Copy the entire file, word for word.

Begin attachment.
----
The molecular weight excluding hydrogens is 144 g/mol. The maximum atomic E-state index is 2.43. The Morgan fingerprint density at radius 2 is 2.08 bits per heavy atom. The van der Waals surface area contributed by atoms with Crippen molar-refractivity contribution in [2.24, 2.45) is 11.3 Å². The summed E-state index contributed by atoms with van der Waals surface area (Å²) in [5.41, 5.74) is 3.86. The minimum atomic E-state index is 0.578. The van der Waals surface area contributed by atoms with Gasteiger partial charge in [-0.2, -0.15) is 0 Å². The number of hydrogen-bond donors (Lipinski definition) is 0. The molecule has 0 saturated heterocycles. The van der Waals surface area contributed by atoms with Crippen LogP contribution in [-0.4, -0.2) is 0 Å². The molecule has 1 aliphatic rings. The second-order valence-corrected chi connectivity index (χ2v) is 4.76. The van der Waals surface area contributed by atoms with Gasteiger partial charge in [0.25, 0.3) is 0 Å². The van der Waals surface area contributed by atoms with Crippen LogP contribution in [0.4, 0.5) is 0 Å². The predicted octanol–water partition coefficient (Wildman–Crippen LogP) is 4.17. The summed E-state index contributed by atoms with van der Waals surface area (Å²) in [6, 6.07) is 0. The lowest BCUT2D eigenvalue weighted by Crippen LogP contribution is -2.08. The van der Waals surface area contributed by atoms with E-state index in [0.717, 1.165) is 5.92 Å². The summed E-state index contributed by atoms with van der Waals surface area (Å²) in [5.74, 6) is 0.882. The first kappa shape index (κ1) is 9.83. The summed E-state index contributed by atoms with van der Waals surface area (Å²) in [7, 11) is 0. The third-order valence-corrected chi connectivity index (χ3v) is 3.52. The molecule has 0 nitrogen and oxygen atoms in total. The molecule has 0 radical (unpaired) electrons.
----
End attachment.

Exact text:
The molecular weight excluding hydrogens is 144 g/mol. The maximum atomic E-state index is 2.43. The Morgan fingerprint density at radius 2 is 2.08 bits per heavy atom. The van der Waals surface area contributed by atoms with Crippen molar-refractivity contribution in [2.24, 2.45) is 11.3 Å². The summed E-state index contributed by atoms with van der Waals surface area (Å²) in [5.41, 5.74) is 3.86. The minimum atomic E-state index is 0.578. The van der Waals surface area contributed by atoms with Gasteiger partial charge in [-0.2, -0.15) is 0 Å². The number of hydrogen-bond donors (Lipinski definition) is 0. The molecule has 0 saturated heterocycles. The van der Waals surface area contributed by atoms with Crippen LogP contribution in [-0.4, -0.2) is 0 Å². The molecule has 1 aliphatic rings. The second-order valence-corrected chi connectivity index (χ2v) is 4.76. The van der Waals surface area contributed by atoms with Gasteiger partial charge in [0.25, 0.3) is 0 Å². The van der Waals surface area contributed by atoms with Crippen LogP contribution in [0.4, 0.5) is 0 Å². The predicted octanol–water partition coefficient (Wildman–Crippen LogP) is 4.17. The summed E-state index contributed by atoms with van der Waals surface area (Å²) in [6, 6.07) is 0. The lowest BCUT2D eigenvalue weighted by Crippen LogP contribution is -2.08. The van der Waals surface area contributed by atoms with E-state index in [0.717, 1.165) is 5.92 Å². The summed E-state index contributed by atoms with van der Waals surface area (Å²) in [5.74, 6) is 0.882. The first kappa shape index (κ1) is 9.83. The summed E-state index contributed by atoms with van der Waals surface area (Å²) in [7, 11) is 0. The third-order valence-corrected chi connectivity index (χ3v) is 3.52. The molecule has 0 nitrogen and oxygen atoms in total. The molecule has 0 radical (unpaired) electrons.